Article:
I like to photograph early aero engines when I see them but usually don't bother to take down their details. This is a chance for me to post photos with a commentary about each. It will force me to do a bit of research.
BMW IIIa was an inline six-cylinder SOHC valvetrain, water-cooled aircraft engine, the first-ever product from BMW GmbH. Its success laid the foundation for future BMW success. It is best known as the powerplant of the Fokker D.VIIF, which outperformed any allied aircraft.
Antoinette began as a private venture led by the engineer Léon Levavasseur. By 1904, most of the prize-winning speedboats in Europe were powered with Antoinette engines. During this time, he designed engines of various configurations of up to thirty-two cylinders.
The company's primary business was the sale of engines to aircraft builders. Their engines were used in the Santos-Dumont 14-bis of 1906, Paul Cornu's rudimentary helicopter of 1907, the Voisin biplane that was modified and piloted by Henri Farman who used it to complete Europe's first 1 kilometer circular flight in January 1908, and other significant pioneer aircraft.
There seems to be no information about the application of the v16.
Liberty V12 engine photographed at Hendon in 2012.
The Liberty L-12 was an American 27-litre (1,649 cubic inch) water-cooled 45° V-12 aircraft engine of 400 hp (300 kW) designed for a high power-to-weight ratio and ease of mass production. It was succeeded by the Packard 1A-2500.
There were 20,478 engines produced between 1917 and 1919. Only a few engines made it to France before the war ended.
The Avion II was the second primitive aircraft designed by Clément Ader in the 1893. Most sources agree that work on it was never completed, Ader abandoning it in favour of the Avion III that had a financial backer. Ader's later claim that he flew the Avion II in August 1892 for a distance of 100 m at a field in Satory is not widely accepted.
The engine developed for Avion II, called Zéphyr was a light steam engine driving a 3 m (10 ft) diameter 4-bladed propeller, in which steam was cooled through a condenser. It yielded 22 kW (30 hp) at 480 rpm at a pressure of 15 Pa (0.00 psi), weighing 33 kg (73 lb) dry, and 134 kg (295 lb) with full boiler and accessories.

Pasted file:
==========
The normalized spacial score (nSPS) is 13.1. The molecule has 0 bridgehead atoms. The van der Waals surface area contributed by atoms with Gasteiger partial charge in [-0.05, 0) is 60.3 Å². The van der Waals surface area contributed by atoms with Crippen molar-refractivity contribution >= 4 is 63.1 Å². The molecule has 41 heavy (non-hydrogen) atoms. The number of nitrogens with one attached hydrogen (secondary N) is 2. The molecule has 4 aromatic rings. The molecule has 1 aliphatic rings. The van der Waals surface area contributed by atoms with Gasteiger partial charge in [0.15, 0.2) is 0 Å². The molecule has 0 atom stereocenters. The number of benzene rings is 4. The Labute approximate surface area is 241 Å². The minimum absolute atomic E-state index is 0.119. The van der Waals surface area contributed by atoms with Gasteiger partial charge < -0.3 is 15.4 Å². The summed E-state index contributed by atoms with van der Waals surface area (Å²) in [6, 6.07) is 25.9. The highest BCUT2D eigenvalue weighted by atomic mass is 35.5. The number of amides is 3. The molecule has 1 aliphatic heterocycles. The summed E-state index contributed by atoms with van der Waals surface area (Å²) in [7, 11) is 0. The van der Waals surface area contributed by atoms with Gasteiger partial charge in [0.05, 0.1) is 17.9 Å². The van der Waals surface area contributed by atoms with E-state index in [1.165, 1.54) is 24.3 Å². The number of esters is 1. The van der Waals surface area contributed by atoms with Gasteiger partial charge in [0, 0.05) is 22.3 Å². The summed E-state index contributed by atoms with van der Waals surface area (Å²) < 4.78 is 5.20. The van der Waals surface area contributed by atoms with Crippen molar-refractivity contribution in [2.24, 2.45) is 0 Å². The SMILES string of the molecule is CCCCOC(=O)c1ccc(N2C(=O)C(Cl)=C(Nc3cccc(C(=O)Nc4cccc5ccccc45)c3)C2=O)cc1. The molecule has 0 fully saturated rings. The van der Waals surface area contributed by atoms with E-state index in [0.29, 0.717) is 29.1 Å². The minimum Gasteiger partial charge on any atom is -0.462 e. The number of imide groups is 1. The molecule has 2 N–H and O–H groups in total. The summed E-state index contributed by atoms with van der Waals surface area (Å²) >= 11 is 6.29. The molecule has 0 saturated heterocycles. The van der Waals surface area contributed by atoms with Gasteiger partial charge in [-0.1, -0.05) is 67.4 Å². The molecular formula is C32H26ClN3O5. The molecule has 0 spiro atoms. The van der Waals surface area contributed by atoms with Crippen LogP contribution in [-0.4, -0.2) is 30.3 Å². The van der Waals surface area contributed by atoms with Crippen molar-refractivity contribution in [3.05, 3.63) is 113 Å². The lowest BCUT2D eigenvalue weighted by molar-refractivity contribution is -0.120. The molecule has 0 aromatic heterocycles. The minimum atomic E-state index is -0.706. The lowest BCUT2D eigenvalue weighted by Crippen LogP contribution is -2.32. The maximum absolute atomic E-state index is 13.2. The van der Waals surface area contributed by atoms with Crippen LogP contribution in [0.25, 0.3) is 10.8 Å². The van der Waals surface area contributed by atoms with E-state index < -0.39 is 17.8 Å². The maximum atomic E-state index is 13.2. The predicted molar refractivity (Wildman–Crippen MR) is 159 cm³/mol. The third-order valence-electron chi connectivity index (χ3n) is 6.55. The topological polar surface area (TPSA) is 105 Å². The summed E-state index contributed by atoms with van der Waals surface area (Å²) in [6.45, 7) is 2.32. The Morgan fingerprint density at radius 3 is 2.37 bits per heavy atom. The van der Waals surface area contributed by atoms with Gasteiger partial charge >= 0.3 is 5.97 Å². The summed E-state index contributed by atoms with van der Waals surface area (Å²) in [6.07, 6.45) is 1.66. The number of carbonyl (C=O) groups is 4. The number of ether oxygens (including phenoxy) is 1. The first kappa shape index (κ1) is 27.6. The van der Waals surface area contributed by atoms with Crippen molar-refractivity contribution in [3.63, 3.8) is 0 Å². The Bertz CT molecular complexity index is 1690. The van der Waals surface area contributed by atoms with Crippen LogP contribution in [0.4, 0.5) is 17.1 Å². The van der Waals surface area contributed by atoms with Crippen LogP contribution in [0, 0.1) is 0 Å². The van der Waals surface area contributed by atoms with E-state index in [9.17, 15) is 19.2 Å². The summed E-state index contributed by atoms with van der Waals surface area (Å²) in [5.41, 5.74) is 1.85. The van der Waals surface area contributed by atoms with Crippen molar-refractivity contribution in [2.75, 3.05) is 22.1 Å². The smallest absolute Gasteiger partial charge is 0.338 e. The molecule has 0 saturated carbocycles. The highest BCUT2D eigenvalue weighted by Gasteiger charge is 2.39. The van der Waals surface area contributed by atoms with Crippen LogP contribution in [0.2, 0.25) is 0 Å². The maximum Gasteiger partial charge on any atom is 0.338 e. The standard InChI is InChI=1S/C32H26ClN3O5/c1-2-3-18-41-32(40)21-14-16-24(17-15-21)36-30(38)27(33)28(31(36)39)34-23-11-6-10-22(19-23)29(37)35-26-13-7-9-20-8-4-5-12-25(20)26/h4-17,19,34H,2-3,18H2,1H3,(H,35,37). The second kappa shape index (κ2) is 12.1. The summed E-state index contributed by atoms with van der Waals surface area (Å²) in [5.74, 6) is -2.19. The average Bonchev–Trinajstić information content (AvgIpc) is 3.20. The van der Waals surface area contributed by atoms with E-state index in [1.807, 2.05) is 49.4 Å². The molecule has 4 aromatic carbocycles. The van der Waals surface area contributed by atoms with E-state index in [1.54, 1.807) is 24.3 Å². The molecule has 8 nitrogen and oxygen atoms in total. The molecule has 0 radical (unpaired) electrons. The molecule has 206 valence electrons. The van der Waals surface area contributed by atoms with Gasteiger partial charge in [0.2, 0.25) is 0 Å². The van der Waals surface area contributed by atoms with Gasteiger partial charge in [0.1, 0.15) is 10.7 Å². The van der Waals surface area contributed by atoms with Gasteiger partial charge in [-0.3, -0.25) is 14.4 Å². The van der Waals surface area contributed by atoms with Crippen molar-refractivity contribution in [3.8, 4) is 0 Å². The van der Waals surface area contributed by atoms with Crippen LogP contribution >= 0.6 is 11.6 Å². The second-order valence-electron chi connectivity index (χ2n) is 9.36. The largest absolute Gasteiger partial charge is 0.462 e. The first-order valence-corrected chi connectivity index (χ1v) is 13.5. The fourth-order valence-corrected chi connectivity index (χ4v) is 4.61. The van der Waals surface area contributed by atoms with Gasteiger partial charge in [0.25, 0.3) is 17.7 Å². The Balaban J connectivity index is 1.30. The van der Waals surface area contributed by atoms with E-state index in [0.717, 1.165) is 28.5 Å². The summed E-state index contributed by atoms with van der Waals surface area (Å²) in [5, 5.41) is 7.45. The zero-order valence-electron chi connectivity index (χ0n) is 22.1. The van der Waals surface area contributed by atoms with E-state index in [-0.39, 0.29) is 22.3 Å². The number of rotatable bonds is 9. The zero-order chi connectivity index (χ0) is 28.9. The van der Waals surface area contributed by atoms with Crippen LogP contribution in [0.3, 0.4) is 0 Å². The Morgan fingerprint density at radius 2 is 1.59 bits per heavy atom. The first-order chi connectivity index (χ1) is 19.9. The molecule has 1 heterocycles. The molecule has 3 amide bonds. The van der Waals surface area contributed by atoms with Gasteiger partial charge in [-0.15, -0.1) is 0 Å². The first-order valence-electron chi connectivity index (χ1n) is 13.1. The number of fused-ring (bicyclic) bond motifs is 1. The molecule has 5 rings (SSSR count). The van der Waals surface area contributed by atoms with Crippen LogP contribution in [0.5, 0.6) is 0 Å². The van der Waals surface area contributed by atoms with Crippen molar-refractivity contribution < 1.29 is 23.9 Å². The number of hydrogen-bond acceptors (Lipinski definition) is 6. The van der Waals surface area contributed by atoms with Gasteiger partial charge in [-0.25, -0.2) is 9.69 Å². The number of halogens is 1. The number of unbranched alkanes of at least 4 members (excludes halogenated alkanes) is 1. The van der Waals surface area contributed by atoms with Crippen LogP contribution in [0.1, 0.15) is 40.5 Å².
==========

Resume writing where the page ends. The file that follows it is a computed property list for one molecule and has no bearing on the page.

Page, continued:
This one was at the Musee de l'Air et de l'Espace, Le Bourget, Paris.
32 different aircraft types used Salmson engines, including Short, Farman, Blackburn, Voisin, Caudron, Vickers and Sopwith.
Henri Salmson, a manufacturer of water pumps, was engaged by Georges Marius Henri-Georges Canton and Pierre Unné, a pair of Swiss engineers, to produce engines to their design. Their initial efforts were on barrel engines, but these failed to meet expectations due to low reliability and high fuel consumption caused by internal friction.
A new 7-cylinder water-cooled radial design was then developed by Canton and Unné. The range was expanded to produce 9-cylinder models, and also two-row 14-cylinder and 18-cylinder engines. By 1912 the Salmson A9 was producing around 120 brake horsepower; while competitive with rival designs from French companies, Salmson, Canton and Unné decided to develop more powerful engines as their rivals were concentrating on engines of lower power.
The engines were produced at Salmson's factory at Billancourt, which was expanded during the First World War, and a second factory was opened at Villeurbanne. The Salmson-(Canton-Unne) series of water-cooled engines were also built by licensees in Russia and in Great Britain at the Dudbridge Iron Works Limited at Stroud in Gloucestershire between 1914 and 1918.
From Wikipedia - From 1905 to 1915, Alessandro Anzani built a number of three-cylinder fan and radial engines, one of which powered Louis Blériot's 1909 cross-channel flight. An Anzani three-cylinder engine that powers a Blériot XI based in England is thought to be the oldest airworthy engine in the world.
The first image is from Paris, the second from Old Warden, in a 1910 Deperdussin.
This is a Bertin X-8. It is 100HP. Photographed at the Musée de l’air et de l’espace in Paris in 2015. Bertin was killed in a crash of his fifth build before the Great War.
Jane's All The World Aircraft 1913:
BERTIN. L. Bertin, 23 rue de Rocroy, Paris. 1913. Monoplane. 2-seater.
Length.........feet(m.) 29 (8.80)
Span...........feet(m.) 34 (10.40)
Area .....sq. feet(m?.) 226 (21)
.....lbs.(kgs.) 770 (350)
Motor..............h.p. 100 Bertin
Speed, max...m.p.h.(km.) 71 (115)
Number built during 1912 1
Remarks--Wood and steel construction. On wheels only. Controls: warping and rear elevator
Flight, November 16, 1912.
THE PARIS AERO SALON. Bertin.
M. Bertin's machine is a monoplane which follows in its general design conventional practice. Its main body, pentagonal in section, is a girder of wood and steel wire. In front is mounted an 8-cyl. 100-h.p. engine of M. Bertin's own design and constiuction. The tail has fixed vertical and horizontal surfaces, to which are hinged respectively the rudder and the elevators. Its chassis built up entirely of steel tubing, and although not highly original, is, nevertheless, extremely neat and effective. Its flexibility is derived from steel compression springs enclosed in the outer oblique chassis struts, the vertical centre ones acting purely as guides.